Sunday, 28 July 2013
Very Good Advice
It's been one week since my last confession, erm, blog.
And the week has been life changing, and yet, to be honest, more of the same. More stories of abuse, rape, poverty, disease. But also, more joyful kids, and such hope and inspiration from the people we've met. The communities we're working in are devastating - while they may not necessarily be as physically poor as those in Malawi or Uganda (the real Africa, as many people say here) the social issues are so terrible that conditions here are amongst the worst in the world.
But amongst the devastation is a sense of hope. There really is. Perhaps not on a societal level - you really do have the feeling that the problem is unsolvable. But on the individual level, I believe there is a great sense of potential and optimism. It is about reaching one child at a time, like the parable of the man throwing starfish back into the ocean. You can't save them all. But maybe you can save one. And that one makes all the difference.
Let me tell you about Advice. I met Advice in an extremely rural village, approximately 50 km from the Mozambique border. The village was poor. Poorer than poor. And so remote that it's more common to see lions wander through town than white people. The vast majority of the population has no work. HIV is rampant. And the majority of the population is Mozambiquan, which means that without South African ID, they can't apply for government subsistence grants. They can't work. They can go to school, but they can't graduate with a diploma, should they even get that far.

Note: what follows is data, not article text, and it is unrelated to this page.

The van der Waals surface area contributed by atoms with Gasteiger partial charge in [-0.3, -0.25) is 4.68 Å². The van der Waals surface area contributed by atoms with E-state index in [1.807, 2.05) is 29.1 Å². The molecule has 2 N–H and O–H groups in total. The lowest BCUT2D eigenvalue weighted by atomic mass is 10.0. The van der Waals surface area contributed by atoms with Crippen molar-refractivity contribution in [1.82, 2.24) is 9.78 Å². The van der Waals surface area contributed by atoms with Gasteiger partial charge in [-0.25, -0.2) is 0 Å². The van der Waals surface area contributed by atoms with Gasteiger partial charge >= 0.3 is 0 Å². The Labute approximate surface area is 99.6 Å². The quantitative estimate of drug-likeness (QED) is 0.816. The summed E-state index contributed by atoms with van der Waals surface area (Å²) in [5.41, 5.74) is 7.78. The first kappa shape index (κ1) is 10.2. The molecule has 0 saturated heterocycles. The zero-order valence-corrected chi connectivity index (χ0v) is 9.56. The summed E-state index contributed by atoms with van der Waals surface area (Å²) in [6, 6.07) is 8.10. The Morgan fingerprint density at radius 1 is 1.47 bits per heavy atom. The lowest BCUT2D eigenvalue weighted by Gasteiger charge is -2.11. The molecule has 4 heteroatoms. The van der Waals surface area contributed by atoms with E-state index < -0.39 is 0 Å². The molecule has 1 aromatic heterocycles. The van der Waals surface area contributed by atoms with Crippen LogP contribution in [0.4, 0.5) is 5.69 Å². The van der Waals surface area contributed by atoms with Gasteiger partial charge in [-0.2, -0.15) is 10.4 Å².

Advice came up to me at the Care Point to introduce himself. He said he was so interested in speaking with people from different places, and he wanted to know all about Canada. His English was very good, and he looked smart in his school uniform of crisp white shirt and pressed black trousers. While the other boys had untucked their shirts and loosened or removed their green school ties, Advice's tie was still tight to the collar, and he wore a wool scarf with European panache. I wish I had thought to take a picture of him.
He told me that he was 17 and in Grade 12, which is a feat in itself in these communities. He said he wanted to be a lawyer and go to University in Joburg next year. While many of the kids have unrealistically lofty ambitions ("I want to be a doctor!" says many a kid who can barely count past fifteen), Advice struck me as a kid who could actually do it. I told him that I worked with lawyers in Canada, and he asked me very intelligent questions about the Canadian legal system - frankly, questions that were beyond me.
We had an excellent conversation, and the whole time we were talking I kept thinking: Yes! This kid is something special. This kid has a bright future. I asked him about his practical opportunities to go to school, and he said that he was applying for scholarships, and was hoping he would get in to his first choice school. For a couple of minutes, I felt like was talking with a bright Canadian kid - a kid who has every opportunity in the world at his feet.
Talking with Advice (what a wonderful lawyerly name) gave me such hope. Not for all of these kids, unfortunately. The situation is too dire for that. But hope for individuals like Advice who might have the potential to break the cycle of poverty and abuse.
I'm determined that I'm going to stay in touch with Advice. And I'd love to connect him with a Canadian lawyer or two to be pen-pals as well. And rest assured, as soon as I hear via the Hands network that this kid has gotten into university, I'll be coming knocking on your door. Poverty should not put a complete stop to ambition. And a little bit from here and there can go a long way.
I'll keep you posted.